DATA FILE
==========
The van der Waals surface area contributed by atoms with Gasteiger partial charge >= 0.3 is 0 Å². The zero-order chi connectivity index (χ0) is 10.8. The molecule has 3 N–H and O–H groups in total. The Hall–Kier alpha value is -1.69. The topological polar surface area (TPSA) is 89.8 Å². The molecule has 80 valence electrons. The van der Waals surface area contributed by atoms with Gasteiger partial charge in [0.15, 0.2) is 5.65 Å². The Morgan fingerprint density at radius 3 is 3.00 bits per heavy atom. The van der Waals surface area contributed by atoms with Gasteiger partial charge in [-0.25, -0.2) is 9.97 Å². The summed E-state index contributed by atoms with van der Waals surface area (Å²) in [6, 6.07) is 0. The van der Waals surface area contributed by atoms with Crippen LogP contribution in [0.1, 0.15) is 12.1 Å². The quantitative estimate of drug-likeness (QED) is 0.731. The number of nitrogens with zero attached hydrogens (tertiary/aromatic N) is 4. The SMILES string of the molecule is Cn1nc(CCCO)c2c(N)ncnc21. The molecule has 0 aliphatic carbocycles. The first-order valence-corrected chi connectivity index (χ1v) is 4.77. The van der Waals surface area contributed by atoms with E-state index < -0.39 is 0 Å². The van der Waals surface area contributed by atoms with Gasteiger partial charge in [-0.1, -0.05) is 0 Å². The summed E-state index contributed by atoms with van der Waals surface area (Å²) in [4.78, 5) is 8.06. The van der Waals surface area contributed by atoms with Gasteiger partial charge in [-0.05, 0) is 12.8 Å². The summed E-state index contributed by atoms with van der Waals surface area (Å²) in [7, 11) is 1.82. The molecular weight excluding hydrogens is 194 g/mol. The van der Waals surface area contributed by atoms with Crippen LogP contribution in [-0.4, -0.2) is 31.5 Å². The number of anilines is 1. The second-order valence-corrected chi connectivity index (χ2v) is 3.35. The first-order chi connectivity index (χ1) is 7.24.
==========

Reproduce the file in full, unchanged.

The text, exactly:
The van der Waals surface area contributed by atoms with Gasteiger partial charge >= 0.3 is 0 Å². The zero-order chi connectivity index (χ0) is 10.8. The molecule has 3 N–H and O–H groups in total. The Hall–Kier alpha value is -1.69. The topological polar surface area (TPSA) is 89.8 Å². The molecule has 80 valence electrons. The van der Waals surface area contributed by atoms with Gasteiger partial charge in [0.15, 0.2) is 5.65 Å². The Morgan fingerprint density at radius 3 is 3.00 bits per heavy atom. The van der Waals surface area contributed by atoms with Gasteiger partial charge in [-0.25, -0.2) is 9.97 Å². The summed E-state index contributed by atoms with van der Waals surface area (Å²) in [6, 6.07) is 0. The van der Waals surface area contributed by atoms with Crippen LogP contribution in [0.1, 0.15) is 12.1 Å². The quantitative estimate of drug-likeness (QED) is 0.731. The number of nitrogens with zero attached hydrogens (tertiary/aromatic N) is 4. The SMILES string of the molecule is Cn1nc(CCCO)c2c(N)ncnc21. The molecule has 0 aliphatic carbocycles. The first-order valence-corrected chi connectivity index (χ1v) is 4.77. The van der Waals surface area contributed by atoms with E-state index < -0.39 is 0 Å². The van der Waals surface area contributed by atoms with Gasteiger partial charge in [-0.1, -0.05) is 0 Å². The summed E-state index contributed by atoms with van der Waals surface area (Å²) in [4.78, 5) is 8.06. The van der Waals surface area contributed by atoms with Gasteiger partial charge in [-0.05, 0) is 12.8 Å². The summed E-state index contributed by atoms with van der Waals surface area (Å²) in [7, 11) is 1.82. The molecular weight excluding hydrogens is 194 g/mol. The van der Waals surface area contributed by atoms with Crippen LogP contribution in [-0.4, -0.2) is 31.5 Å². The number of anilines is 1. The second-order valence-corrected chi connectivity index (χ2v) is 3.35. The first-order chi connectivity index (χ1) is 7.24.